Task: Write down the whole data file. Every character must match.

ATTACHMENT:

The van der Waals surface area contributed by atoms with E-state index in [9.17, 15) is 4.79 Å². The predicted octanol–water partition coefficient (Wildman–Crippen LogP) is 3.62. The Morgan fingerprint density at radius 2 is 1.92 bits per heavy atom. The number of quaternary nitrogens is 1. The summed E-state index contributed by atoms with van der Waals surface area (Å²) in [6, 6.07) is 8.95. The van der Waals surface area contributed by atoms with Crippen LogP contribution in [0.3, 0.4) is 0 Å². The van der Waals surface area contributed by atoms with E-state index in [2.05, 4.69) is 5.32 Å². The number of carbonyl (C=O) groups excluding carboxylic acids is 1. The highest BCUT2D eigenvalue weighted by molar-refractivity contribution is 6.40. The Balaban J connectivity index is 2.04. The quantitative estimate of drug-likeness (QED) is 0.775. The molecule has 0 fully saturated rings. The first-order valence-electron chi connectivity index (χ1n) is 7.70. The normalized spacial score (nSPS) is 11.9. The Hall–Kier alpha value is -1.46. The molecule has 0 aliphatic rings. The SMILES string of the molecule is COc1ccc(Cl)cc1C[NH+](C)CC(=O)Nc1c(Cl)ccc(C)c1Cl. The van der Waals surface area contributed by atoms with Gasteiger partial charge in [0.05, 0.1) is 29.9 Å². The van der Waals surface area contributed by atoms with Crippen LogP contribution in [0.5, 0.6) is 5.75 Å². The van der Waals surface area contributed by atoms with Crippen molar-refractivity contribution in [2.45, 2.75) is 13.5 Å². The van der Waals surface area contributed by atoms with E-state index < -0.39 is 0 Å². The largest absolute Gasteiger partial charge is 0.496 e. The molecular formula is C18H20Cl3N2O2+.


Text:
The van der Waals surface area contributed by atoms with E-state index in [9.17, 15) is 4.79 Å². The predicted octanol–water partition coefficient (Wildman–Crippen LogP) is 3.62. The Morgan fingerprint density at radius 2 is 1.92 bits per heavy atom. The number of quaternary nitrogens is 1. The summed E-state index contributed by atoms with van der Waals surface area (Å²) in [6, 6.07) is 8.95. The van der Waals surface area contributed by atoms with Crippen LogP contribution in [0.3, 0.4) is 0 Å². The van der Waals surface area contributed by atoms with E-state index in [2.05, 4.69) is 5.32 Å². The number of carbonyl (C=O) groups excluding carboxylic acids is 1. The highest BCUT2D eigenvalue weighted by molar-refractivity contribution is 6.40. The Balaban J connectivity index is 2.04. The quantitative estimate of drug-likeness (QED) is 0.775. The molecule has 0 fully saturated rings. The first-order valence-electron chi connectivity index (χ1n) is 7.70. The normalized spacial score (nSPS) is 11.9. The Hall–Kier alpha value is -1.46. The molecule has 0 aliphatic rings. The SMILES string of the molecule is COc1ccc(Cl)cc1C[NH+](C)CC(=O)Nc1c(Cl)ccc(C)c1Cl. The van der Waals surface area contributed by atoms with Gasteiger partial charge in [0.05, 0.1) is 29.9 Å². The van der Waals surface area contributed by atoms with Crippen LogP contribution in [0.5, 0.6) is 5.75 Å². The van der Waals surface area contributed by atoms with Crippen molar-refractivity contribution in [2.45, 2.75) is 13.5 Å². The van der Waals surface area contributed by atoms with E-state index < -0.39 is 0 Å². The largest absolute Gasteiger partial charge is 0.496 e. The molecular formula is C18H20Cl3N2O2+.